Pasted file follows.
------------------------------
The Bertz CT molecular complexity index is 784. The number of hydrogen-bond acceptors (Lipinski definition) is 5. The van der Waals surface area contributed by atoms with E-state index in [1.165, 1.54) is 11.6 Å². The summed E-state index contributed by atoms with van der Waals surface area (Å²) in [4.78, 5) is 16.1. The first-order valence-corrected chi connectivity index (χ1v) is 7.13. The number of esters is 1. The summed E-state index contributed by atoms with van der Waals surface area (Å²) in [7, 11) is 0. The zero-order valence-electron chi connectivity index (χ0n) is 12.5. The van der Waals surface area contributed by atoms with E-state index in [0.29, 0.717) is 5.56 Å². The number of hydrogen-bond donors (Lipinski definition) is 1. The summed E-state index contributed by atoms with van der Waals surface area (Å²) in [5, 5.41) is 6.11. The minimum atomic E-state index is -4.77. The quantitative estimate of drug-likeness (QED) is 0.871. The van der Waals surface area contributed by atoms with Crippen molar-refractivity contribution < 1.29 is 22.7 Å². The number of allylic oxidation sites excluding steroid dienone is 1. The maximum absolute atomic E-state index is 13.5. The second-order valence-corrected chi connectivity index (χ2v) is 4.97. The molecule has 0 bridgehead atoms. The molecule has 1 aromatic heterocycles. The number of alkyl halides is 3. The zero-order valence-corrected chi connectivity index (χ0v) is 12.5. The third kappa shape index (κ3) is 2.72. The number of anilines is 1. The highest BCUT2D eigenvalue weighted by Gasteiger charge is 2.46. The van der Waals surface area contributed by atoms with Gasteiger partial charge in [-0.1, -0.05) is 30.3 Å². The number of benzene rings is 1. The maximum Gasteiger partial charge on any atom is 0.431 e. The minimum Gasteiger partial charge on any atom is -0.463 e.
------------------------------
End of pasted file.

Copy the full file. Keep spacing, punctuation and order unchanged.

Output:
The Bertz CT molecular complexity index is 784. The number of hydrogen-bond acceptors (Lipinski definition) is 5. The van der Waals surface area contributed by atoms with E-state index in [1.165, 1.54) is 11.6 Å². The summed E-state index contributed by atoms with van der Waals surface area (Å²) in [4.78, 5) is 16.1. The first-order valence-corrected chi connectivity index (χ1v) is 7.13. The number of esters is 1. The summed E-state index contributed by atoms with van der Waals surface area (Å²) in [7, 11) is 0. The zero-order valence-electron chi connectivity index (χ0n) is 12.5. The van der Waals surface area contributed by atoms with E-state index in [0.29, 0.717) is 5.56 Å². The number of hydrogen-bond donors (Lipinski definition) is 1. The summed E-state index contributed by atoms with van der Waals surface area (Å²) in [5, 5.41) is 6.11. The minimum atomic E-state index is -4.77. The quantitative estimate of drug-likeness (QED) is 0.871. The van der Waals surface area contributed by atoms with Crippen molar-refractivity contribution < 1.29 is 22.7 Å². The number of allylic oxidation sites excluding steroid dienone is 1. The maximum absolute atomic E-state index is 13.5. The second-order valence-corrected chi connectivity index (χ2v) is 4.97. The molecule has 0 bridgehead atoms. The molecule has 1 aromatic heterocycles. The number of alkyl halides is 3. The zero-order valence-corrected chi connectivity index (χ0v) is 12.5. The third kappa shape index (κ3) is 2.72. The number of anilines is 1. The highest BCUT2D eigenvalue weighted by Gasteiger charge is 2.46. The van der Waals surface area contributed by atoms with Gasteiger partial charge in [-0.1, -0.05) is 30.3 Å². The number of benzene rings is 1. The maximum Gasteiger partial charge on any atom is 0.431 e. The minimum Gasteiger partial charge on any atom is -0.463 e.